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As we moved into our teens, they kept doing the things that they have always been doing for us through our childhood. Getting our clothes washed, preparing our meals, reminding us of any number of things that we need to do or may have forgotten to do, buying us anything that we may need and so much more. They would laugh at our jokes when we shared one with them, cheer us on to our victories when we invited them along, comfort us after a long day when we allowed them to do so and give us precious advice when we gave them the opportunity to do so. They would long to have a conversation with us, to listen to us speak like we spoke to them during our childhood and to simply allow them into our lives. No matter what, they remained only an arm’s length away.

Then, as we became adults, they continued to do things that they have done for us, from birth through childhood and the teens. They continued to mother us at a time when we feel that we are old enough to fend for ourselves. They continued mothering us even when we became parents ourselves. They would still cook and feed us. They would still wash for us. They would still clean up after us. They would still offer us advice. They would still remind us of any number of things that needs remembering. They would still nurse us through our illness. They would always be proud with all that we have accomplished and continue to do. They would simply be happy to have us around them. No matter our age or station in life, they remained only an arm’s length away.

Image sourced from Pexels

This special breed of women, known as mothers, can never stop mothering us. It is in-built in them, from the moment they introduced us to this world till their last breath. They would have made sacrifices from their career, leisure, hobbies, interests and others, just so they can be our mothers. The price that they may have paid to remain as our mothers might have been steep. Many would have made this journey as a mother, together with their husbands. Some might not have been so lucky for various reasons and would have walked alone in the journey of motherhood, as a single mother. Yet, if you were to ask them, they would say that they would have done it all over again, just to mother us. They would always want to remain only at an arm’s length away from their children.

For all that this special breed of women have done and will continue to do in their lives, they don’t really expect anything or much, in return. They don’t expect huge and expensive gifts or lavish and grand dinners. They don’t expect to be served at their every beck and call or to be taken out for dazzling and wonderful holidays. They don’t expect to be treated to a relaxing and gentle massage or be given a bouquet of fragrant and beautiful flowers. All they would probably want, is the opportunity to mother us and be in touch with us.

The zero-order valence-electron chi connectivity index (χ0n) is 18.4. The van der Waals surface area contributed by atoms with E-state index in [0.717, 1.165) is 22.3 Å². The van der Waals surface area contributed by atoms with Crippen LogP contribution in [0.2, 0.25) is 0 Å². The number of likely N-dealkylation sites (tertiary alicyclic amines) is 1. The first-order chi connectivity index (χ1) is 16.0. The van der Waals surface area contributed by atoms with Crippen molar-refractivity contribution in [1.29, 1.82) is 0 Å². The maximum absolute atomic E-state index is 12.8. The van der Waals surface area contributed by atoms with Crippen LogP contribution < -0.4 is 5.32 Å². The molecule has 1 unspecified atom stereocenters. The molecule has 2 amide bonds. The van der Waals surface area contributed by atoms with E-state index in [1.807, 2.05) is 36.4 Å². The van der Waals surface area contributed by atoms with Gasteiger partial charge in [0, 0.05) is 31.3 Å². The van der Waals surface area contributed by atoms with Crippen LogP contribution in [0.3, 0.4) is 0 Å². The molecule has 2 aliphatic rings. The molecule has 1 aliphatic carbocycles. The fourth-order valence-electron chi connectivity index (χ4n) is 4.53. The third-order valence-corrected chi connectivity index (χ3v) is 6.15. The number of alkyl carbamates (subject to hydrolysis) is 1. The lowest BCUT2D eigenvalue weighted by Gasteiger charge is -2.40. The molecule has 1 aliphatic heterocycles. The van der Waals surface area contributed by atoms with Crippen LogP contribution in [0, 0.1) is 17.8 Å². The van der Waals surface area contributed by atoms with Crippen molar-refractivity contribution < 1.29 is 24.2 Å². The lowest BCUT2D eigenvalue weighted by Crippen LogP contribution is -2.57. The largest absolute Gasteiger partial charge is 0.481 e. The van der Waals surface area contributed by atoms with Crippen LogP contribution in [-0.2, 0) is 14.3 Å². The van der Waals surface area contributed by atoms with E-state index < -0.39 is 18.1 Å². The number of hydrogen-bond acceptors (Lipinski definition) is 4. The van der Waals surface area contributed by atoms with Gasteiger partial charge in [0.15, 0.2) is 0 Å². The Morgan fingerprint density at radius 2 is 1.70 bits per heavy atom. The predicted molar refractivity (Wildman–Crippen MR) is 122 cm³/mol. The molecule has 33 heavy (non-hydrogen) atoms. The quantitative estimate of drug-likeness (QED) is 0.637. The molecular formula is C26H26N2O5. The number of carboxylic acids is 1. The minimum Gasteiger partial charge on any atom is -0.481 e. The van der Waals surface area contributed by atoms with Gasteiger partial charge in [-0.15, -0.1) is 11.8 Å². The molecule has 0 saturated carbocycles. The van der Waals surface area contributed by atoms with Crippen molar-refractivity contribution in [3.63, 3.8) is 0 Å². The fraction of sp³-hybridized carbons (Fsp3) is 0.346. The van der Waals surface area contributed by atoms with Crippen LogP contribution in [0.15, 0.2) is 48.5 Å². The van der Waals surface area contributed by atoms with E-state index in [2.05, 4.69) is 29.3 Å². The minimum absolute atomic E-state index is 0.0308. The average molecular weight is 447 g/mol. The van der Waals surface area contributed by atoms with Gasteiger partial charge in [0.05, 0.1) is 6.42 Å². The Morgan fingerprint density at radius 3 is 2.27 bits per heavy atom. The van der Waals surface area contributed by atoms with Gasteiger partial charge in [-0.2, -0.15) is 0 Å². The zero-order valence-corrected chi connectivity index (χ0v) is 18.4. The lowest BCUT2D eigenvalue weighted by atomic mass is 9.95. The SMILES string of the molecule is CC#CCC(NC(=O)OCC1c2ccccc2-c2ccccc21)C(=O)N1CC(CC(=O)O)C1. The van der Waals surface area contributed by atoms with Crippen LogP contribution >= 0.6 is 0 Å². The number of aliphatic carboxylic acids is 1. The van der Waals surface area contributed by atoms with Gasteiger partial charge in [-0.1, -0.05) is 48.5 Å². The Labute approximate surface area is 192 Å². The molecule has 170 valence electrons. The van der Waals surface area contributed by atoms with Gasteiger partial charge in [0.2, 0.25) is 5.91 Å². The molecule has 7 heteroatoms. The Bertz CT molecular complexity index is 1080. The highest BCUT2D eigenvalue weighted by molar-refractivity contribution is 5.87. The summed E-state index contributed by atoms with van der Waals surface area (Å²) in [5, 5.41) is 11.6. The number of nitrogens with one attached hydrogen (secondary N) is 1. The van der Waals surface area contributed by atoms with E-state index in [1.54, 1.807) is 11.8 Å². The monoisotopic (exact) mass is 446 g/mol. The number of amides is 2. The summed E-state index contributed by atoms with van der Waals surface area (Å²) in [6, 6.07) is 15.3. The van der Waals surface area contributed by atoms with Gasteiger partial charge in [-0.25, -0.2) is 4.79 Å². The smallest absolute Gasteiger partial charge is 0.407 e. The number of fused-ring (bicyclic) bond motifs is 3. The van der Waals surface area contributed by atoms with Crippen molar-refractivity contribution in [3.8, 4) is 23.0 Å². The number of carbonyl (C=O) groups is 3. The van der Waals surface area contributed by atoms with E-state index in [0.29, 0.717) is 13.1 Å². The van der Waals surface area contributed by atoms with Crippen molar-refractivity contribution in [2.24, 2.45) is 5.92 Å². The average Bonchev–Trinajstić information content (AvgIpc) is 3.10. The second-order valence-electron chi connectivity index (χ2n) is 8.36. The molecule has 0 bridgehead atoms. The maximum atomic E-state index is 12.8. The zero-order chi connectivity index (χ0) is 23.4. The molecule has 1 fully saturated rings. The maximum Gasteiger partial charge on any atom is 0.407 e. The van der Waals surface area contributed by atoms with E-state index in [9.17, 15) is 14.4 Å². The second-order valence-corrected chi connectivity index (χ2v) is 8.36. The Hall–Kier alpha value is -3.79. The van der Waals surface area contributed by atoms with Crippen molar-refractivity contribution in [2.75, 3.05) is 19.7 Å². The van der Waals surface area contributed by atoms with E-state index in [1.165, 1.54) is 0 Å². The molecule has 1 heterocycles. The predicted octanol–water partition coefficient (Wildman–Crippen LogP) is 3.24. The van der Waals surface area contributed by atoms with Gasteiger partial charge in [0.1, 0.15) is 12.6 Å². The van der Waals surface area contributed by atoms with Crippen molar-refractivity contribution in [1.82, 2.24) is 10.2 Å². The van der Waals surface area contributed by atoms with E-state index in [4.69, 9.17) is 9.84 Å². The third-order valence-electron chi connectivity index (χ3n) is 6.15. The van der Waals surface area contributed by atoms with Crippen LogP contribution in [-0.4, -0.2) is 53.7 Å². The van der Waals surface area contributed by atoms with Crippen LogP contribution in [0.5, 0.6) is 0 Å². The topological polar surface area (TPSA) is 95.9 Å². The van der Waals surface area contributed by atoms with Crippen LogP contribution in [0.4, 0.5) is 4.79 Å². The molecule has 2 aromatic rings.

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A call just to say hello would not hurt. A visit to meet them in person would be wonderful. It would not harm us to spend a little time with our mother, not when they have spent almost their entire adult life with us. Remembering our mothers, be it one single day in the year or every day of the year, would not take much of our time. Allowing them to remain a part of our life rather than apart from our life, would not cost much, not when they have paid a much higher price, being our mother. After all, all that they may want, is to be able to mother us and be only at an arm’s length away, be it in person or simply in thought.

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So, on this Mother’s Day, I would like to wish this special breed of women, known to us all as mothers, a very Happy Mother’s Day. To my dear friends and relatives who are mothers, keep up the great job mothering your children and yes, your husbands too. To my mother-in-law, thank you for mothering a great woman, whom I am proud to call my wife. To my dear wife, thank you for being a great mother to our baby and yes, for mothering me as well. Most importantly, to my dearest mother, thank you for being my mother and for continuing to mother me, even when I am very certain and adamant that I am old and wise enough, to not need mothering anymore.

P.S.: The featured image was sourced from Pexels.